Whitley Stimpson advises high earners to take note of HM Treasury’s plans to cap unlimited income tax relief

Jul 25, 2012

Leading accountancy firm Whitley Stimpson is advising high earners in Oxfordshire to consider how plans to cap unlimited income tax relief will affect them, and to prepare accordingly. HM Treasury and HMRC have just published details of how the proposed cap on unlimited income tax relief will take shape. Set to be introduced from 6th April 2013, the tough new law will prevent those on higher incomes from taking advantage of favourable tax reliefs.

“With a good deal of recent controversy surrounding the tax relief available to high earners, ministers have acted swiftly to clamp down on what they perceive as any unfair advantages available to those in the higher income bracket,” explains Owen Kyffin, Tax Partner, Whitley Stimpson. “The new law is intended to help to ensure that a fair rate of tax is applied to this bracket, and prevent the average tax payer from footing the bill for tax avoidance scams, but may still deny relief where an individual has suffered a genuine business loss.”

The new cap will be set at the greater of £50,000 or 25% of an individual’s income, and there will be a separate cap for each year in which the relief in question can be claimed. While reducing the scope for those trying to exploit tax reliefs to avoid paying tax on high earnings, HM Treasury is keen to assert that there will still be generous tax reliefs available to individuals investing in small businesses. Similarly, charitable donations are now excluded from the cap.

The tax reliefs that will be capped are: Trade Loss Relief against general income; Early Trade Losses Relief; Post-cessation Trade Relief; Property Loss Relief against general income; Post-cessation Property Relief; Employment Loss Relief; Former Employees Deduction for Liabilities; Share Loss Relief; Losses on Deeply Discounted Securities; and Qualifying Loan Interest.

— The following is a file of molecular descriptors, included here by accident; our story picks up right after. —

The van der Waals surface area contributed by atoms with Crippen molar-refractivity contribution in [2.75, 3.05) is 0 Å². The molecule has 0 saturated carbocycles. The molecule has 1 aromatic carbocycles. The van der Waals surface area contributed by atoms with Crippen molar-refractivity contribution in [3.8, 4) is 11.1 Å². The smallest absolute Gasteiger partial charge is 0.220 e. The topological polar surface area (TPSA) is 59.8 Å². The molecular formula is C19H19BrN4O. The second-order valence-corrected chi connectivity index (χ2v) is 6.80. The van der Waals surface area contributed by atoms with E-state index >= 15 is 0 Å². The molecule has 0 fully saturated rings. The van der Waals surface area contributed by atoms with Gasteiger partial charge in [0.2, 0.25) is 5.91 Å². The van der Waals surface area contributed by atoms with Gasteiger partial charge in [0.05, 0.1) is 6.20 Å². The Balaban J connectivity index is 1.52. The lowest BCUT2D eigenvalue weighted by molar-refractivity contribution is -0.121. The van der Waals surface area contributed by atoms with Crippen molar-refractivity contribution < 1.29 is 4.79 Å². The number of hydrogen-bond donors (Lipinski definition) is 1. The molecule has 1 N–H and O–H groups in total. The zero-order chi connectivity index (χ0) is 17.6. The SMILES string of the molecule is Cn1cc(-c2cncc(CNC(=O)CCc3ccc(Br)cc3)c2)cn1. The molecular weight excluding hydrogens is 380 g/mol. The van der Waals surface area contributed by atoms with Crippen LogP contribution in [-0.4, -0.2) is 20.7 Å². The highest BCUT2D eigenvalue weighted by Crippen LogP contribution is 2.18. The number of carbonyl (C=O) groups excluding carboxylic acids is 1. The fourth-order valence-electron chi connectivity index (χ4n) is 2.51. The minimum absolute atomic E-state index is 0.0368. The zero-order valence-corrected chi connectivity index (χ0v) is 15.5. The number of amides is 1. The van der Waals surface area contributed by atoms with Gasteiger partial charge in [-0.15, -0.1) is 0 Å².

“Key aspects to consider in the run-up to April 2013 include loss reliefs and loan interest,” explains Owen. “If a loss in excess of £50,000 could arise in the current tax year, it may be possible to ensure that full relief against other income is obtained. Additionally, those who have taken out personal loans to invest in or lend to a business should consider restructuring these loans, where possible, and individuals who have made investments in unquoted trading companies may need to review these to see if any are potentially standing at a loss which might be triggered before the change in the rules.”

“There is still time to feed back thoughts and concerns surrounding the new proposals to HM Treasury,” continues Owen. “The government has invited responses by 5th October 2012, so that individuals who may be affected by the cap can express their views.”

Individuals concerned that they could be adversely affected by the new regulation or who require further clarification on how best to prepare for it should contact Whitley Stimpson’s tax expert Owen Kyffin on 01295 270200.